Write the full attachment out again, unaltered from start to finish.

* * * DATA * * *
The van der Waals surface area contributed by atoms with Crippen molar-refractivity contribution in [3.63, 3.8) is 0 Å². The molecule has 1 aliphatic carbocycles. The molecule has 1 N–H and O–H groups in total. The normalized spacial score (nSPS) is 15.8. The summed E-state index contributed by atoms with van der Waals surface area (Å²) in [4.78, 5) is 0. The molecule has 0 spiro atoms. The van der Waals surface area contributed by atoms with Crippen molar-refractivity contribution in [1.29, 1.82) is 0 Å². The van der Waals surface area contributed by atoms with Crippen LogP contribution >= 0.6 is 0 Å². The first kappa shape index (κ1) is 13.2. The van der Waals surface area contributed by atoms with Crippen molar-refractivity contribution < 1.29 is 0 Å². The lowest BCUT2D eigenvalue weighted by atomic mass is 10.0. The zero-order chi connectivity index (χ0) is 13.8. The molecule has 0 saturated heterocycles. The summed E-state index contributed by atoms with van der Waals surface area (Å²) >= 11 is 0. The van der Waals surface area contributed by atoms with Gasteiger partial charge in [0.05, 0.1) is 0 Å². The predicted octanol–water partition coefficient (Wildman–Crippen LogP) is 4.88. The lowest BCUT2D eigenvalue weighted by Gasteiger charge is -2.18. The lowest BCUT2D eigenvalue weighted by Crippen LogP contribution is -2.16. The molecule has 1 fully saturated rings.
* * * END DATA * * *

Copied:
The van der Waals surface area contributed by atoms with Crippen molar-refractivity contribution in [3.63, 3.8) is 0 Å². The molecule has 1 aliphatic carbocycles. The molecule has 1 N–H and O–H groups in total. The normalized spacial score (nSPS) is 15.8. The summed E-state index contributed by atoms with van der Waals surface area (Å²) in [4.78, 5) is 0. The molecule has 0 spiro atoms. The van der Waals surface area contributed by atoms with Crippen molar-refractivity contribution in [1.29, 1.82) is 0 Å². The van der Waals surface area contributed by atoms with Crippen LogP contribution >= 0.6 is 0 Å². The first kappa shape index (κ1) is 13.2. The van der Waals surface area contributed by atoms with Crippen molar-refractivity contribution < 1.29 is 0 Å². The lowest BCUT2D eigenvalue weighted by atomic mass is 10.0. The zero-order chi connectivity index (χ0) is 13.8. The molecule has 0 saturated heterocycles. The summed E-state index contributed by atoms with van der Waals surface area (Å²) >= 11 is 0. The van der Waals surface area contributed by atoms with Gasteiger partial charge in [0.05, 0.1) is 0 Å². The predicted octanol–water partition coefficient (Wildman–Crippen LogP) is 4.88. The lowest BCUT2D eigenvalue weighted by Gasteiger charge is -2.18. The lowest BCUT2D eigenvalue weighted by Crippen LogP contribution is -2.16. The molecule has 1 fully saturated rings.